The year of 1866. In Japan, the end of the Edo era was approaching and
the Meiji Restoration was just near. In central Europe, on the other hand,
Prusso-Austrian War broke out and the Austrian Army was defeated.
Injured soldiers were seen everywhere in Vienna, the capital of Austria
Empire. The Austrian people was completely dispirited.
About that time, Johann Strauss II was asked to compose a waltz for chorus.
Enthusiastic patriot, he must have thought to compose a melody which consoles
and cheers the crushed Austrian people. Even if the nation is defeated in
a war, the nature remains just as before. The "Blue Danube" was
born the next year in such a situation.
The body begins to move spontaneously. This is the ultimate waltz!
Analyzing the melody of the famous waltz, Dr. Sternheimer says: "To
dance waltz, smooth motion is important: relaxation and tension of muscles
must be well coordinated.
So as to function muscles, calcium is inevitable. To our surprise, in the
theme of the first waltz of the "Blue Danube", one finds melody
pieces of four proteins which have relation with calcium. The four proteins
are lactoglobulin, inositol trisphosphate receptor, voltage-gated calcium
channel, and acetylcholine receptor. As can be seen from the attached partial
score, the melody pieces are related in such a way that a melody piece is
superposed at the end on the beginning of another and so on, then producing
The meaning of the composite melody can be known by examining the function of each protein: the melody works upon our body to relax first
, then to prepare for dance, and finally to begin dance actually. This is
a quite reasonable composition to tempt us naturally to dance. We may say,
therefore, that the composite melody or the first waltz of the "Blue
Danube" is really a representative melody for 'invitation to dance'".
It is difficult to believe that such harmonious superpositions of melody
pieces are realized by chance. Surely no! "Such superpositions are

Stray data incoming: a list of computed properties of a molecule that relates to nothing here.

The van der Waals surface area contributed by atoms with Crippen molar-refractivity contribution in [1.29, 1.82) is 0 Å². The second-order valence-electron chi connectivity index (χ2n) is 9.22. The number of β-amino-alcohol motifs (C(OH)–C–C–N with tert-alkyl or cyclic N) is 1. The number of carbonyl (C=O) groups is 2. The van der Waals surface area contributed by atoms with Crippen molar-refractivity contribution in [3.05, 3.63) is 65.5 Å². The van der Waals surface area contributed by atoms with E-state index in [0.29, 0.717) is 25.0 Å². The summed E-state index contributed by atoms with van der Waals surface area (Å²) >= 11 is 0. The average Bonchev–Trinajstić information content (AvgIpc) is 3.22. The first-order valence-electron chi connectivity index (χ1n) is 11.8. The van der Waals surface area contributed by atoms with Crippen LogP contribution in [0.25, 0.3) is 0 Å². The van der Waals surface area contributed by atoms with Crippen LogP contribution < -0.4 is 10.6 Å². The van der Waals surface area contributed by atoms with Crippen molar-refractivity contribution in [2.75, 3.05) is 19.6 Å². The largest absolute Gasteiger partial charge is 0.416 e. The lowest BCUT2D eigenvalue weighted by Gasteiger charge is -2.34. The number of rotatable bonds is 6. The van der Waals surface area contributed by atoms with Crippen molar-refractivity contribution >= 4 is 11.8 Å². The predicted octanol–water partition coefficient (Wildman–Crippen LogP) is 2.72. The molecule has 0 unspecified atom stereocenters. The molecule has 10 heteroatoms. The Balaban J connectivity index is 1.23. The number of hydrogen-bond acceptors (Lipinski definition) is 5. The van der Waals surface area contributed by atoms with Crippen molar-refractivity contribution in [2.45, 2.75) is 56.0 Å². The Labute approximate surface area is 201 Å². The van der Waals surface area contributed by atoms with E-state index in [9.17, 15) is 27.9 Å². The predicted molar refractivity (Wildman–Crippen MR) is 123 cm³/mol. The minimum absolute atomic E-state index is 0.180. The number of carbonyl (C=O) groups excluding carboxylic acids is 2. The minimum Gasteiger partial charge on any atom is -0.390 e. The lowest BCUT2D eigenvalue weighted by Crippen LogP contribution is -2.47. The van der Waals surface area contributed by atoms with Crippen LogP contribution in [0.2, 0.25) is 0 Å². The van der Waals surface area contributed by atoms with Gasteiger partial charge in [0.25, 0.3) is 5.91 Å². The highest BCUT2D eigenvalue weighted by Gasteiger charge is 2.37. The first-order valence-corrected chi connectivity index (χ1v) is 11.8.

a proof that 'scaling waves' are concerned in the coordination of the proteins.",
says Dr. Sternheimer. Scaling waves, which are microscopic waves he has
discovered, are produced notably during protein synthesis and have influence
on the synthesis through a resonance phenomenon. The audible transposition
of the waves also has similar effects. Thus the scaling waves would account
for the usefulness of music to coordinate different proteins and also to
help to coordinate smooth movement of different parts of ourselves.
The reason why the "Blue Danube" becomes an excellent piece
of music in the history
Concerning the "Blue Danube", Brahms, a friend of Strauss II,
wrote on a fan of a lady the opening several measures of the waltz, and
underneath: Alas, not by Brahms. Dr. Sternheimer comments about this as
follows: "All of us have potentially in ourselves the beginning of
the melody. Nevertheless, what a surprise that essentials for coordination
of movements of muscles are included in such short passages! This is the
point of the waltz and, therefore, accounts for the fact that it became
'the most famous waltz in the history', as has been said. Brahms may have
felt and understood the music to concern him deeply inside, reason why he
wrote such a phrase".
People all over the world danced with elegant waltzes of Strauss II, the
Waltz King. However, the greatest irony for him will be that he himself
could not dance. About this, he confessed to a friend: "I have never
been a dancer. How tempting the 'Invitation to dance' may be, I should absolutely
say 'No' ".
Although he could not dance, he draws us smoothly into the movement of waltz
with the "Blue Danube". In addition, although he was not a scientist,
he unconsciously incorporated into the melody a hint to solve a hot theme
which is the relation between inositol trisphosphate receptor and voltage-gated
calcium channel and which puzzles biochemists of more than 100 years later!